It is difficult to establish what the actual demand is for what are termed ‘traditional’ burials when alternatives (such as green burials) are not offered.
The breakdown of cremations and burials in the annual reports of the Eastern Suburbs Memorial Trust are particularly interesting when read in conjunction with their recent marketing material targeting ‘burial cultures’ – see this brochure and religion specific others (Jewish, Greek Orthodox, Catholic).
The breakdown of Cremation to Burials in Annual Reports 2006-2010
Year Cremations% Burial%
2006 68 32
2007 69 31
2008 69 31
2009 68 32
2010 62 38
For years the spilt has averaged 68.5% to 31.5% but in 2010 burials  jump to 38%.  Perhaps the marketing efforts have paid off.  Revenue growth for burials from 2009 to 2010 was 10.8% and for cremations 7.3%.
Here is another example of creating a need for territorial expansion:
from the 2008 Annual Report
Crematorium memorialisation achieved was a total of 465 memorials being placed in our grounds to accommodate the interment of ashes (2006/07: 529). This represented 31.7% of cremations performed. There is still, sadly, a large tendency for families to simply take the remains of loved ones off premises without a commitment to memorialisation. ESMP staff have continued to work diligently to inform families of the various options available in an attempt to stem this practice.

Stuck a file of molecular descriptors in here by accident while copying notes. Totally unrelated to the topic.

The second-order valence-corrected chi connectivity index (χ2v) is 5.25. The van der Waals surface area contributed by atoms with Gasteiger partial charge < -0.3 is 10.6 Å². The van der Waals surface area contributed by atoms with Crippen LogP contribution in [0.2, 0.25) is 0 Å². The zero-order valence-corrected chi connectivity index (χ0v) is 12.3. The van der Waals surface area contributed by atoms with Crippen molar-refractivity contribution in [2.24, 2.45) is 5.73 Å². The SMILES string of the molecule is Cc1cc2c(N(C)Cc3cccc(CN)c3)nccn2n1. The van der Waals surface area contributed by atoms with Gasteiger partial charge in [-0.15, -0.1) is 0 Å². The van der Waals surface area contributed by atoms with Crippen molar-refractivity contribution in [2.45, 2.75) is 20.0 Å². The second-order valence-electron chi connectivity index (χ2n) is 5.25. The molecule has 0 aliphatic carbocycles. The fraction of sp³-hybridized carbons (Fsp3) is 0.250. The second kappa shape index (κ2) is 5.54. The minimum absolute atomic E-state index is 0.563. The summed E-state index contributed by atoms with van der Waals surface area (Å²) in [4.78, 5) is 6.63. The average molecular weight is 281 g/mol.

Why when land is at a premium would an organisation take this attitude.
Catholics dropped 1,382
Orthodox dropped 231
Islam dropped 36
Judaism increased 645
Those shifts are comparable Sydney wide for Catholic and Orthodox, while no change for Judaism but increase for Islam. So in terms of the Sydney demographic Randwick attracted a few more people of Jewish faith and lost a similar number of Islam who have moved elsewhere in Sydney. Latest ABS figures are not available.
Note also the Herald letter of 11/1/12 Is the Eastern Suburbs Memorial Park Trust running out of burial space (”Growing vegies becomes a question of life and death”, January 7-8)? In July last year, in response to my family’s attempt to dispose of three unused burial sites at Botany Cemetery, the trust advised that, since 2004, it had resumed 593 sites in older sections of the cemetery and had onsold only four. Its selling skills obviously need to be sharpened.Maybe the trust should make more of an effort to sell the sites it already has instead of making a grab for the Chinese market gardens.Caroline Moses Katoomba
Also note Reserves have increased from around $4million in 2003 to around $10million in 2010.